taken from Sarah Tuttle's blog by Sarah Tuttle
Grace Lin, follows a young Chinese girl on a quest to find good fortune for her family. Minli leaves home on the instructions of a talking goldfish to find the Old Man of the Moon, who she hopes will give her the information she needs to make her family happy and prosperous. In the course of her quest, Minli comes across magical creatures and characters right out of legends, including a flightless dragon and a village where the sky rains seeds.
Lin’s enchanting storytelling voice gives Where the Mountain Meets the Moon the feel of a classic fantasy tale. While Minli’s journey follows a the quest format of traditional fantasy writing, Lin adds her own twist by telling “stories within the story.” She alternates chapters on Minli with chapters of folktales that are told by characters that Minli meets. Lin weaves the folktales into Minli’s own quest, adding layers of plot and tension. The text of Where the Mountain Meets the Moon is enhanced by Lin’s paintings and the monochromatic illustrations at the start of each chapter.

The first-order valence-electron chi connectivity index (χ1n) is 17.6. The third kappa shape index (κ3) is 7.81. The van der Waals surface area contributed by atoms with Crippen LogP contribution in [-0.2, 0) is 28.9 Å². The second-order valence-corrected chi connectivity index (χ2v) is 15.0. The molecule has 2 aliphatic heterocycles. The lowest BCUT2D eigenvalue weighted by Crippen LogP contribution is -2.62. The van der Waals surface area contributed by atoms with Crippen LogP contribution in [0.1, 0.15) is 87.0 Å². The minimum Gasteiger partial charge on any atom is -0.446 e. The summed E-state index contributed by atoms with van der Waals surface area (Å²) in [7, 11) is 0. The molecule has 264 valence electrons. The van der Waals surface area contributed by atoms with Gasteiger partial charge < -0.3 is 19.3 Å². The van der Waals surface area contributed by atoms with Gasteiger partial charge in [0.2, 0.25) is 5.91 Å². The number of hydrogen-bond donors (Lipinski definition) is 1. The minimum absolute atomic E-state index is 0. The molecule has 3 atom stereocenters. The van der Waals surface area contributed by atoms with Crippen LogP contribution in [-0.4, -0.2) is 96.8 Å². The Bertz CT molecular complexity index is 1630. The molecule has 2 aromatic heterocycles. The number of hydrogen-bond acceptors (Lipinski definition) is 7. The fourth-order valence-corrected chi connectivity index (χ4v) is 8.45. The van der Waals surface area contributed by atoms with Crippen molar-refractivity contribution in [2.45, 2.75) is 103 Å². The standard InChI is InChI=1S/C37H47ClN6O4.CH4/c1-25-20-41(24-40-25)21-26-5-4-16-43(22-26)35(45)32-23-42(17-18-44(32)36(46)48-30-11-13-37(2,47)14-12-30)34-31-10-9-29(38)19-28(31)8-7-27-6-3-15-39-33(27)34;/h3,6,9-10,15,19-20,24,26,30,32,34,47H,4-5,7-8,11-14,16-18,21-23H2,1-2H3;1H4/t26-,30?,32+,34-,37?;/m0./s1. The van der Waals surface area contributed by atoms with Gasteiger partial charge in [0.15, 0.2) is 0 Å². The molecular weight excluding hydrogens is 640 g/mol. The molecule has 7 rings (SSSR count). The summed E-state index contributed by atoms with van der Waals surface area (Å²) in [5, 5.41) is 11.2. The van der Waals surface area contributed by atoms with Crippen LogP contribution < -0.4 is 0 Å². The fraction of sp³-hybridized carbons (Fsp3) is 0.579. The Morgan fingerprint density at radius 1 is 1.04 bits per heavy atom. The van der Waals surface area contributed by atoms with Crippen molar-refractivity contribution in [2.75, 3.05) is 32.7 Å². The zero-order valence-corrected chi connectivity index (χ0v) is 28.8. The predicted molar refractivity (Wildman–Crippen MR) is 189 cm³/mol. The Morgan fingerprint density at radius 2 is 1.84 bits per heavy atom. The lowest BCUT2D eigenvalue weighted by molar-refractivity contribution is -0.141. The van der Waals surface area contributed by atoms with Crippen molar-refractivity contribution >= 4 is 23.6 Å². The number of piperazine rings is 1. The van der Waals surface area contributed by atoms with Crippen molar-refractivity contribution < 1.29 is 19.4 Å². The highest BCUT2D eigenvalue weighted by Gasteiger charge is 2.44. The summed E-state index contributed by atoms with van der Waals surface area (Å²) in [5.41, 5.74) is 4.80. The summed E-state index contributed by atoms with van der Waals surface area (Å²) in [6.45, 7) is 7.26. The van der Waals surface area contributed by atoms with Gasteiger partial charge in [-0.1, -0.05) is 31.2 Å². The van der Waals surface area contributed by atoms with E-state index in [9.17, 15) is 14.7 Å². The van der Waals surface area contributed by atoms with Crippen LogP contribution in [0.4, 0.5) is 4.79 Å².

As someone who adores folktales and classic fantasy stories, I am perhaps predisposed to love Where the Mountain Meets the Moon. However, I’m not the only one gushing about how wonderful it is! Where the Mountain Meets the Moon is a Newbery Honor Book for 2010, and has become a best seller. If you haven’t had a chance to read it yet, I hope you will.